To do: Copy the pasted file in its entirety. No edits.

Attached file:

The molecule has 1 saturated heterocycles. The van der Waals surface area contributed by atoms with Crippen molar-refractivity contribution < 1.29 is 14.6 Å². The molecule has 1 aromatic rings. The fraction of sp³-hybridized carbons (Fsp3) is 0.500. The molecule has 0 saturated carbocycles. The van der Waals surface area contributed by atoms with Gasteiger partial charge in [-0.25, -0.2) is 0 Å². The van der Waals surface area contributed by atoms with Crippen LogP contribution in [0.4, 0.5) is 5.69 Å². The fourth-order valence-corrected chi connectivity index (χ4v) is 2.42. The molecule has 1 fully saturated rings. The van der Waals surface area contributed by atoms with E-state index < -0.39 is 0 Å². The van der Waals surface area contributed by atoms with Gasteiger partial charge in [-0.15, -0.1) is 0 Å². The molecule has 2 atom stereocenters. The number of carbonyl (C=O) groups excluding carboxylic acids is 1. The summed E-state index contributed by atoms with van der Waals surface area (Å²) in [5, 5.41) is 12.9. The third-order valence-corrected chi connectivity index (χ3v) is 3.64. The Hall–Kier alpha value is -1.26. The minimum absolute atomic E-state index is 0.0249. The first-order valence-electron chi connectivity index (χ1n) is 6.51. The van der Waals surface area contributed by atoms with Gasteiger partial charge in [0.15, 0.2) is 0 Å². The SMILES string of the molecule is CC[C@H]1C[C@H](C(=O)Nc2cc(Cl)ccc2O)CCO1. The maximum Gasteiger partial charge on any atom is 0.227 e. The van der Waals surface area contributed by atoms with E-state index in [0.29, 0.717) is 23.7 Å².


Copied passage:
The molecule has 1 saturated heterocycles. The van der Waals surface area contributed by atoms with Crippen molar-refractivity contribution < 1.29 is 14.6 Å². The molecule has 1 aromatic rings. The fraction of sp³-hybridized carbons (Fsp3) is 0.500. The molecule has 0 saturated carbocycles. The van der Waals surface area contributed by atoms with Gasteiger partial charge in [-0.25, -0.2) is 0 Å². The van der Waals surface area contributed by atoms with Crippen LogP contribution in [0.4, 0.5) is 5.69 Å². The fourth-order valence-corrected chi connectivity index (χ4v) is 2.42. The molecule has 1 fully saturated rings. The van der Waals surface area contributed by atoms with E-state index < -0.39 is 0 Å². The van der Waals surface area contributed by atoms with Gasteiger partial charge in [-0.15, -0.1) is 0 Å². The molecule has 2 atom stereocenters. The number of carbonyl (C=O) groups excluding carboxylic acids is 1. The summed E-state index contributed by atoms with van der Waals surface area (Å²) in [5, 5.41) is 12.9. The third-order valence-corrected chi connectivity index (χ3v) is 3.64. The Hall–Kier alpha value is -1.26. The minimum absolute atomic E-state index is 0.0249. The first-order valence-electron chi connectivity index (χ1n) is 6.51. The van der Waals surface area contributed by atoms with Gasteiger partial charge in [0.15, 0.2) is 0 Å². The SMILES string of the molecule is CC[C@H]1C[C@H](C(=O)Nc2cc(Cl)ccc2O)CCO1. The maximum Gasteiger partial charge on any atom is 0.227 e. The van der Waals surface area contributed by atoms with E-state index in [0.29, 0.717) is 23.7 Å².